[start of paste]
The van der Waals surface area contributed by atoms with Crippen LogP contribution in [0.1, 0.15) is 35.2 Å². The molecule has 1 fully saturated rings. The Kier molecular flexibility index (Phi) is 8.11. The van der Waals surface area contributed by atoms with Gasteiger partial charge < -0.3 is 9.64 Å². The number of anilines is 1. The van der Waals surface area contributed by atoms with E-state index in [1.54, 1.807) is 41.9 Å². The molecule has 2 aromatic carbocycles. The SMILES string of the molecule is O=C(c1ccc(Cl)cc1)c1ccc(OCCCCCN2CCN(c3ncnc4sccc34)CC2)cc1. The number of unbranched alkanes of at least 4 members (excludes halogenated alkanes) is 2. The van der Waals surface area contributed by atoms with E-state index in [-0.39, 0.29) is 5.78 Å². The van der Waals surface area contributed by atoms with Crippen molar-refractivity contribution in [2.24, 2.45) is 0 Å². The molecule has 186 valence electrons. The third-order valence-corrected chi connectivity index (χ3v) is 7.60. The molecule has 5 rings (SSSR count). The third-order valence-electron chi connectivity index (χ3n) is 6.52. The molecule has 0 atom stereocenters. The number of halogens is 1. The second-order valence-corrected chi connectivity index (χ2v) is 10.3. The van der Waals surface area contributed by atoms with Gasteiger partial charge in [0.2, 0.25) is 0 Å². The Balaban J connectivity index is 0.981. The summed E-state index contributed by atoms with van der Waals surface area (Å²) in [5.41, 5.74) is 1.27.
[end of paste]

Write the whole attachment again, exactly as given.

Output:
The van der Waals surface area contributed by atoms with Crippen LogP contribution in [0.1, 0.15) is 35.2 Å². The molecule has 1 fully saturated rings. The Kier molecular flexibility index (Phi) is 8.11. The van der Waals surface area contributed by atoms with Gasteiger partial charge < -0.3 is 9.64 Å². The number of anilines is 1. The van der Waals surface area contributed by atoms with E-state index in [1.54, 1.807) is 41.9 Å². The molecule has 2 aromatic carbocycles. The SMILES string of the molecule is O=C(c1ccc(Cl)cc1)c1ccc(OCCCCCN2CCN(c3ncnc4sccc34)CC2)cc1. The number of unbranched alkanes of at least 4 members (excludes halogenated alkanes) is 2. The van der Waals surface area contributed by atoms with E-state index in [-0.39, 0.29) is 5.78 Å². The van der Waals surface area contributed by atoms with Crippen molar-refractivity contribution in [2.24, 2.45) is 0 Å². The molecule has 186 valence electrons. The third-order valence-corrected chi connectivity index (χ3v) is 7.60. The molecule has 5 rings (SSSR count). The third-order valence-electron chi connectivity index (χ3n) is 6.52. The molecule has 0 atom stereocenters. The number of halogens is 1. The second-order valence-corrected chi connectivity index (χ2v) is 10.3. The van der Waals surface area contributed by atoms with Gasteiger partial charge in [0.2, 0.25) is 0 Å². The Balaban J connectivity index is 0.981. The summed E-state index contributed by atoms with van der Waals surface area (Å²) in [5.41, 5.74) is 1.27.